Tim Lee has a great post not so much defending Google and Android from accusations of “stealing” ideas from Apple and iOS as defending their right to do so. He’s got this exactly right, I think.
The question isn’t whether Google copied some features of Android from iOS (copying, incidentally, that goes both ways). It’s whether we want a patent system that gives the first company to stumble on a basic user interface concept like the graphical user interface or multi-touch tablet computing to have a 20-year monopoly on those concepts.
Copying of business concepts is integral to the “invisible hand” model of market competition. The idea is that firms want to become more profitable. So they think up ways to cut costs or raise prices or increase sales or whatever. Profit! But then other firms look at those ideas and copy them. The result is a Red Queen’s Race. Firms need to be constantly copying other firms’ best ideas just to avoid going out of business. The ultimate beneficiaries end up being consumers, who take advantage of the more/better/cheaper products. Even the lamest, most obvious kinds of copying are good for the world. I remember well when Microsoft unveiled Windows with its “Recycle Bin” function that happened to be exactly the same as Apple’s longstanding “Trash” function. It was slightly offensive to human dignity that they were copying both the function and the metaphor while slapping a slightly different name on it to seem like they weren’t copying. But the world is a better place for it. It’s a good function and a good metaphor, so as many people as possible should use it.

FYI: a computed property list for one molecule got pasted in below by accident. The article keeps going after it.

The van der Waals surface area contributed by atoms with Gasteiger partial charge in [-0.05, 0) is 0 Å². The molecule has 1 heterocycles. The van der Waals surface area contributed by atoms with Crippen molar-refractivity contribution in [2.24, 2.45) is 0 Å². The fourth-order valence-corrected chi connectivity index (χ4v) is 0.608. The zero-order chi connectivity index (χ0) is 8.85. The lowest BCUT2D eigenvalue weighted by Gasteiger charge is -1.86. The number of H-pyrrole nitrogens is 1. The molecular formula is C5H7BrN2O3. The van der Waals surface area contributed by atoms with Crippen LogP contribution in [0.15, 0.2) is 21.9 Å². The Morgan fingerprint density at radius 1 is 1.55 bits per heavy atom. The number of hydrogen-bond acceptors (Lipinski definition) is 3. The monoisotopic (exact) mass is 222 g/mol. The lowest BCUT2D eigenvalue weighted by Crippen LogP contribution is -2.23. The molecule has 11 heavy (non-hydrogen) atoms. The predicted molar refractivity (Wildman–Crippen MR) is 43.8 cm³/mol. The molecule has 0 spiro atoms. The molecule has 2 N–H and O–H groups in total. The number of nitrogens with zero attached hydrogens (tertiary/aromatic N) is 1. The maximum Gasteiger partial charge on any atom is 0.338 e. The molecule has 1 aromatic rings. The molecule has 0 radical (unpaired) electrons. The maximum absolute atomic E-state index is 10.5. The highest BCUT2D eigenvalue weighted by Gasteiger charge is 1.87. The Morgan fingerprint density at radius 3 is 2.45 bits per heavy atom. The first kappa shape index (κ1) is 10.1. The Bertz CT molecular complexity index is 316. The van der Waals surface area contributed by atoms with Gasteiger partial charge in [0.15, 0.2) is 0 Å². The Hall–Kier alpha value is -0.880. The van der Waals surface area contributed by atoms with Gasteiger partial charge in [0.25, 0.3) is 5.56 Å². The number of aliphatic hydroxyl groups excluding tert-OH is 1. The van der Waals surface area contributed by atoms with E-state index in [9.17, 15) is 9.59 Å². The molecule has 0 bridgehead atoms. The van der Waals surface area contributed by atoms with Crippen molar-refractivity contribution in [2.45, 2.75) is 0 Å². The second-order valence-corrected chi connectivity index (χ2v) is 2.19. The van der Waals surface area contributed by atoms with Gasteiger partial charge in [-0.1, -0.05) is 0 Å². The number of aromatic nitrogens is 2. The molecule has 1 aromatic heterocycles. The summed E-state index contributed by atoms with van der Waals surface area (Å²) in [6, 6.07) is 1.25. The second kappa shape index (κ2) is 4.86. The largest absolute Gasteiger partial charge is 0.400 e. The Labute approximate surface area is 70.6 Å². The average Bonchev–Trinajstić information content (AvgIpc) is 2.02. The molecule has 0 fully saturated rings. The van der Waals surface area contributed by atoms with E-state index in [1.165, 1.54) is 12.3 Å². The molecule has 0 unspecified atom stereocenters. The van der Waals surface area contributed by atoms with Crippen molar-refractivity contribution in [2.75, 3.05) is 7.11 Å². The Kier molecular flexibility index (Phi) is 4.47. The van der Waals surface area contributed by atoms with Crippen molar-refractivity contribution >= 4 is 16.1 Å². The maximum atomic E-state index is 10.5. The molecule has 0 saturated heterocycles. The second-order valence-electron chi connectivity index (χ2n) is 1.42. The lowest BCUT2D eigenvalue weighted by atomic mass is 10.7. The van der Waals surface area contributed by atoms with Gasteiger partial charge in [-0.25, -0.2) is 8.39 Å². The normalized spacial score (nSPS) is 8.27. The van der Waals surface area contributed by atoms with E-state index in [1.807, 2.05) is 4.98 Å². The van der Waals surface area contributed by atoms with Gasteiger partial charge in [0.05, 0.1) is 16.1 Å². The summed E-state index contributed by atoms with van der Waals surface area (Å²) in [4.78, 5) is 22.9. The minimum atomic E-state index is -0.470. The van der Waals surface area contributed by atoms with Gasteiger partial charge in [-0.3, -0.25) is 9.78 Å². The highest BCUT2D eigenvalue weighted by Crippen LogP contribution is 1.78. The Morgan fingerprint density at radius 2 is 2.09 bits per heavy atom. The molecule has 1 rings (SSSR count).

If companies can’t copy each other’s ideas, this doesn’t work. The first movers get to keep their rents, and lawyers extract a lot of secondary income streams as everyone sues each other. Apple should be encouraged to copy Android’s best features (Widgets!) and we should all applaud the fact that Google and its partners have created more-or-less workable multi-touch interfaces. Originality is great, but diffusion of great original ideas is also great. What if Mickey Kaus held some kind of patent on policy blogging?